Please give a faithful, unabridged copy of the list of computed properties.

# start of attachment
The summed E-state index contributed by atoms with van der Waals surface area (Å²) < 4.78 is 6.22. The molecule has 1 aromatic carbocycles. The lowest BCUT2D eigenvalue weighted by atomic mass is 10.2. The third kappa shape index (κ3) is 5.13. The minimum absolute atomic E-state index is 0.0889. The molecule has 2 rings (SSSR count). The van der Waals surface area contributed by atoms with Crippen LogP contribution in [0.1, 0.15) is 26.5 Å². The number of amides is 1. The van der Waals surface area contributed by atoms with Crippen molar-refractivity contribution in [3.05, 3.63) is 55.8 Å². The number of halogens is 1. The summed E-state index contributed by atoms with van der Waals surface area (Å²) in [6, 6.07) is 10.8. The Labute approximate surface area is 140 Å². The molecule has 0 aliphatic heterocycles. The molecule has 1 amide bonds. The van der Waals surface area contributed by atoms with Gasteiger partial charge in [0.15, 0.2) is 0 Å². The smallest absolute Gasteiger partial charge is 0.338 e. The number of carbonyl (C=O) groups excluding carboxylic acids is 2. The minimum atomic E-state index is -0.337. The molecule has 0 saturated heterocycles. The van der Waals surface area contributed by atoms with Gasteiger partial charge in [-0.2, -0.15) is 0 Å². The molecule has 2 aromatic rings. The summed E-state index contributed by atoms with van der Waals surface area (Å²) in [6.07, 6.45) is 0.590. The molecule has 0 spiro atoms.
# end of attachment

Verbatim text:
The summed E-state index contributed by atoms with van der Waals surface area (Å²) < 4.78 is 6.22. The molecule has 1 aromatic carbocycles. The lowest BCUT2D eigenvalue weighted by atomic mass is 10.2. The third kappa shape index (κ3) is 5.13. The minimum absolute atomic E-state index is 0.0889. The molecule has 2 rings (SSSR count). The van der Waals surface area contributed by atoms with Crippen LogP contribution in [0.1, 0.15) is 26.5 Å². The number of amides is 1. The van der Waals surface area contributed by atoms with Crippen molar-refractivity contribution in [3.05, 3.63) is 55.8 Å². The number of halogens is 1. The summed E-state index contributed by atoms with van der Waals surface area (Å²) in [6, 6.07) is 10.8. The Labute approximate surface area is 140 Å². The molecule has 0 aliphatic heterocycles. The molecule has 1 amide bonds. The van der Waals surface area contributed by atoms with Gasteiger partial charge in [0.15, 0.2) is 0 Å². The smallest absolute Gasteiger partial charge is 0.338 e. The number of carbonyl (C=O) groups excluding carboxylic acids is 2. The minimum atomic E-state index is -0.337. The molecule has 0 saturated heterocycles. The van der Waals surface area contributed by atoms with Gasteiger partial charge in [-0.2, -0.15) is 0 Å². The molecule has 2 aromatic rings. The summed E-state index contributed by atoms with van der Waals surface area (Å²) in [6.07, 6.45) is 0.590. The molecule has 0 spiro atoms.